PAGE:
An updated version of the iconic report to the Club of Rome entitled “The Limits to Growth” was released on 17 October ― the 50th anniversary of the initial predictions ― and paints the same dreary picture of the Earth’s fate (1). The individual researchers involved in the latest study are part of the so-called SDGinPB initiative (#SDGinPB) originating from the Stockholm Resilience Centre at Stockholm University and BI Norwegian Business School in Oslo.
The original report, released on the eve of the 1973 oil crisis ― when the Arab-dominated Organization of Petroleum Exporting Countries (OPEC) placed an embargo on oil exports to the United States and other nations during the Yom Kippur War ― painted a dreary picture for the future of humanity. Based on a computer model used to calculate likely future outcomes of the world’s economy, the researchers predicted the planet’s resources would be depleted owing to economic and population growth leading to economic collapse by 2070. At the time, some economists referred to the conclusions as “irresponsible nonsense” and the original findings were met with controversy owing to a number of assumptions in relation to the expected duration of natural resources.
In the recent study, the team of researchers from Scandinavia, the UK, and Germany used an Earth-system model that combines socio-economic and biophysical variables and incorporated both new and historical socio-economic data. While the goal of attaining socially inclusive and prosperous global development by meeting the defined set of United Nations’ Sustainable Development Goals (SDGs) ― social, environmental and prosperity targets for 2030 ― within environmental limits is a noble endeavor, the findings suggest accelerated economic growth would mean the world will be unable to meet the SDGs.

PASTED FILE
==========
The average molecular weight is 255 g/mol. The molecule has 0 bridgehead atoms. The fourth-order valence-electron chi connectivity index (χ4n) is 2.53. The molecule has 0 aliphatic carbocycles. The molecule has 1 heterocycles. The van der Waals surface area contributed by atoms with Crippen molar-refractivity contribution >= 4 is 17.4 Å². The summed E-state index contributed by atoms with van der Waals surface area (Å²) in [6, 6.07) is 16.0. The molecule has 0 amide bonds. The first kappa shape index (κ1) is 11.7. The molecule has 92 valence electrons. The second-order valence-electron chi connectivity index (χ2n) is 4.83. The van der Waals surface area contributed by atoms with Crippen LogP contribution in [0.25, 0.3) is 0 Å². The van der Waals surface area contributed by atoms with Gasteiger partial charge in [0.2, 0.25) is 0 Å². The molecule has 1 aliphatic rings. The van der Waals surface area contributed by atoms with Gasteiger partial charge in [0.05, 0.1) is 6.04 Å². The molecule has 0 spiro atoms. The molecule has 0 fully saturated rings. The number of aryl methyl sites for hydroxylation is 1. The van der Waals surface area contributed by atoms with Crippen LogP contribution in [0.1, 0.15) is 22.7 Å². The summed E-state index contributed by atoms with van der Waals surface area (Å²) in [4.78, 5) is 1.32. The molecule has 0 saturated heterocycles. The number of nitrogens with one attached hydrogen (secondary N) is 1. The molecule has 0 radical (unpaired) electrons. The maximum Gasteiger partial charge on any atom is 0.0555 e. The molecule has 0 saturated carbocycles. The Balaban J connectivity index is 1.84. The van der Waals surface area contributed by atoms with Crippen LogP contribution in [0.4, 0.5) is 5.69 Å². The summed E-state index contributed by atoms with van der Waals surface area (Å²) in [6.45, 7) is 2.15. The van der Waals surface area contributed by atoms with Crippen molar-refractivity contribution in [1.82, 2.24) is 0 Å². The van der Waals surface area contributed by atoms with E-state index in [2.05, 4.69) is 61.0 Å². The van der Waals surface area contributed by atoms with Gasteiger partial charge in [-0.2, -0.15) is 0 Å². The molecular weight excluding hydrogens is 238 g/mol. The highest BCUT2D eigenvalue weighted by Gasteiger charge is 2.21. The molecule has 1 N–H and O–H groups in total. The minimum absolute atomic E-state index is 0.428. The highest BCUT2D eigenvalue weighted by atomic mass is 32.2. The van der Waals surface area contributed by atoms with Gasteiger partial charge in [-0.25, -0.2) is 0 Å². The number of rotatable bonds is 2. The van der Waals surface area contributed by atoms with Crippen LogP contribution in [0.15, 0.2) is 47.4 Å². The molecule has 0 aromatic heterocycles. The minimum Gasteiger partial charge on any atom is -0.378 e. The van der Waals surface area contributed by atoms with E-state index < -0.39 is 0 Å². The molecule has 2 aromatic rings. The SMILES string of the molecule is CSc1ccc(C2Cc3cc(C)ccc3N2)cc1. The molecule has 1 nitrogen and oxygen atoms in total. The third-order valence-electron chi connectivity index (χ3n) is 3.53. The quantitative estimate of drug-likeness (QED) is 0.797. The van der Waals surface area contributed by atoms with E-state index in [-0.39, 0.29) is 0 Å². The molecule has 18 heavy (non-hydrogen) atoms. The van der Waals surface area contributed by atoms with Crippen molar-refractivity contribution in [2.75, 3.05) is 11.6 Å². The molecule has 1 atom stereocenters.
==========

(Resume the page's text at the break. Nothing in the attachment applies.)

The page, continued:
According to the study, the world is on track to meet only 10 of 17 SDGs and attempting to achieve the social SDGs using conventional policy tools may come at the expense of the environmental goals, such as stabilizing the climate, decreasing pollution, and maintaining biodiversity. Dual adoption of SDGs the and the Paris Climate Agreement represents “a global turning point” and is the first universal development plan that considers both humanity and planetary boundaries. But the authors say, “we are running out of time” and “it is time to rise together to take on the grand challenge.”
The authors write, “We have entered a new geological epoch, the Anthropocene, where our modern world constitutes the largest driver of change on Earth,” but they also identify a “smarter pathway to success through five transformative and synergistic actions” that can only be achieved if governments begin to adopt unconventional and more sustainable policies. Some of the approaches they suggest include the immediate transformation of energy systems, more widespread family planning to stabilize populations, and actively encouraging the even distribution of wealth to ensure that the richest 10% are not taking more than 40% of the total global income.
Based on these new findings, the original document has been vindicated and the authors now call on world leaders to think-outside-the-box.
(1) Transformation is feasible – How to achieve the Sustainable Development Goals within Planetary Boundaries. 2018. Randers, J. et al. A report to the Club of Rome from Stockholm Resilience Centre and BI Norwegian Business School.